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Qualitative process evaluation of the Perioperative Quality Improvement Programme (PQIP): study protocol

Wagstaff, D; Moonesinghe, SR; Fulop, NJ; Vindrola-Padros, C; (2019) Qualitative process evaluation of the Perioperative Quality Improvement Programme (PQIP): study protocol. BMJ Open , 9 (7) , Article e030214. 10.1136/bmjopen-2019-030214. Green open access

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Abstract

Introduction The Perioperative Quality Improvement Programme (PQIP) is designed to measure complications after major elective surgery and improve these through feedback of data to clinicians. Previous research suggests that despite the significant resources which go into collecting data for national clinical audits, the information they contain is not always used effectively to improve local services. Methods and analysis We will conduct a formative process evaluation of PQIP comprising a multisited qualitative study to analyse PQIP’s programme theory, barriers, facilitators and wider contextual factors that influence implementation. The research will be carried out with the PQIP project team and six National Health Service (NHS) Trusts in England, selected according to geographical location, type of hospital, size and level of engagement with PQIP. We will include one Trust which has not expressed interest in the PQIP for comparison and to explore the role of secular trend in any changes in practice. We will use semi-structured interviews (up to 144 in Trusts and 12 with the project team), non-participant observations (up to 150 hours) and documentary analysis. We will track the lifecycle of perioperative data, exploring the transformations it undergoes from creation to use. We will use framework analysis with categories both from our research questions and from themes emerging from the data. Ethics and dissemination Ethical approval has been granted from the University College London Research Ethics Committee (ref 10375/001). Permissions to conduct research at NHS Trusts have been granted by local Research and Development offices in coordination with the Health Research Authority. We will follow guidelines for data security, confidentiality and information governance. Findings will be shared at regular time points with the PQIP project team to inform the implementation of the programme, and with participating NHS Trusts to help them reflect on how they currently use data for improvement of perioperative services.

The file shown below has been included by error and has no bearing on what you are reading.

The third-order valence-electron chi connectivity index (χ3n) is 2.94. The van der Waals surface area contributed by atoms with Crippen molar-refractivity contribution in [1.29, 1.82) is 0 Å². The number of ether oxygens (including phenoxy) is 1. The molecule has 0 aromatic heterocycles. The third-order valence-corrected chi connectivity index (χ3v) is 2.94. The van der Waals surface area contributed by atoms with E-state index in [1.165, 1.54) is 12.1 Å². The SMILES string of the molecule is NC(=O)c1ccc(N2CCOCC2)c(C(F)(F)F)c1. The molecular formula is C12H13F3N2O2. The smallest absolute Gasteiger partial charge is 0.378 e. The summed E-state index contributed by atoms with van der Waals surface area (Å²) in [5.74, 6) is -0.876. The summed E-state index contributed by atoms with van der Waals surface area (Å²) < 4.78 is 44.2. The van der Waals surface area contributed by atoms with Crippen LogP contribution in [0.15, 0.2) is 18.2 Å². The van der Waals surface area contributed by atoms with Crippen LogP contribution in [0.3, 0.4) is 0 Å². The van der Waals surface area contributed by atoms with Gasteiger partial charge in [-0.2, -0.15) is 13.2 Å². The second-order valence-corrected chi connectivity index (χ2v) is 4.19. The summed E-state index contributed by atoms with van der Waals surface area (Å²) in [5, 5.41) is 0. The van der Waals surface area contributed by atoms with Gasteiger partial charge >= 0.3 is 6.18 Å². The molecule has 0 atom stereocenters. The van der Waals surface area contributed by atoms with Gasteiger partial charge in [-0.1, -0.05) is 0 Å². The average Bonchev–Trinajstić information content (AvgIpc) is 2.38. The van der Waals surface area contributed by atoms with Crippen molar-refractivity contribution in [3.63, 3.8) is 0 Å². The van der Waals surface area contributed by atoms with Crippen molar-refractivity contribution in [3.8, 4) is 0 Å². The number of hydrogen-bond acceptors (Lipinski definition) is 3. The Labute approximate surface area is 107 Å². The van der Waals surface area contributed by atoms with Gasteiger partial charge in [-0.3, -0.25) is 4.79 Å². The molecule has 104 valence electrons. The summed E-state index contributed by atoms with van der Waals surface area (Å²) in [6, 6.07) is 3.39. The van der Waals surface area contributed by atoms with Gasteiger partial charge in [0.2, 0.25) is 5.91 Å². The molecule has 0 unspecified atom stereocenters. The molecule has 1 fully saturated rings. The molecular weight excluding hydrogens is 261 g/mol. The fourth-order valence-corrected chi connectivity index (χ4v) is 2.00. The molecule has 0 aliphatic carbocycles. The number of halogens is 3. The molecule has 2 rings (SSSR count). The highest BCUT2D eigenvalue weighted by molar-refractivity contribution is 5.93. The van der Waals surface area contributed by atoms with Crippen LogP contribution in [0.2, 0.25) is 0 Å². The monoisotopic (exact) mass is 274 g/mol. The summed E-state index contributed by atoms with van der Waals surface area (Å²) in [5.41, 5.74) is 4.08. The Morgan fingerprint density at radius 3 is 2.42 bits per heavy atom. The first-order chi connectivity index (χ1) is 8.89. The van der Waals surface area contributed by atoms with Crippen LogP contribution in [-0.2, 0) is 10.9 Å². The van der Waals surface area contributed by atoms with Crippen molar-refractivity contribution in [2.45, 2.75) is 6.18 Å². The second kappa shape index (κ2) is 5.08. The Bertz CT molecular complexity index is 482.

Type: Article
Title: Qualitative process evaluation of the Perioperative Quality Improvement Programme (PQIP): study protocol
Location: England
Open access status: An open access version is available from UCL Discovery
DOI: 10.1136/bmjopen-2019-030214
Publisher version: https://doi.org/10.1136/bmjopen-2019-030214
Language: English
Additional information: This is an open access article distributed in accordance with the Creative Commons Attribution Non Commercial (CC BY-NC 4.0) license, which permits others to distribute, remix, adapt, build upon this work non-commercially, and license their derivative works on different terms, provided the original work is properly cited, appropriate credit is given, any changes made indicated, and the use is non-commercial. See: http://creativecommons.org/licenses/by-nc/4.0/.
UCL classification: UCL > Provost and Vice Provost Offices
UCL > Provost and Vice Provost Offices > School of Life and Medical Sciences
UCL > Provost and Vice Provost Offices > School of Life and Medical Sciences > Faculty of Medical Sciences
UCL > Provost and Vice Provost Offices > School of Life and Medical Sciences > Faculty of Medical Sciences > Div of Surgery and Interventional Sci
UCL > Provost and Vice Provost Offices > School of Life and Medical Sciences > Faculty of Medical Sciences > Div of Surgery and Interventional Sci > Department of Targeted Intervention
UCL > Provost and Vice Provost Offices > School of Life and Medical Sciences > Faculty of Pop Health Sciences > Institute of Epidemiology and Health
UCL > Provost and Vice Provost Offices > School of Life and Medical Sciences > Faculty of Pop Health Sciences > Institute of Epidemiology and Health > Applied Health Research
URI: https://discovery.ucl.ac.uk/id/eprint/10077931
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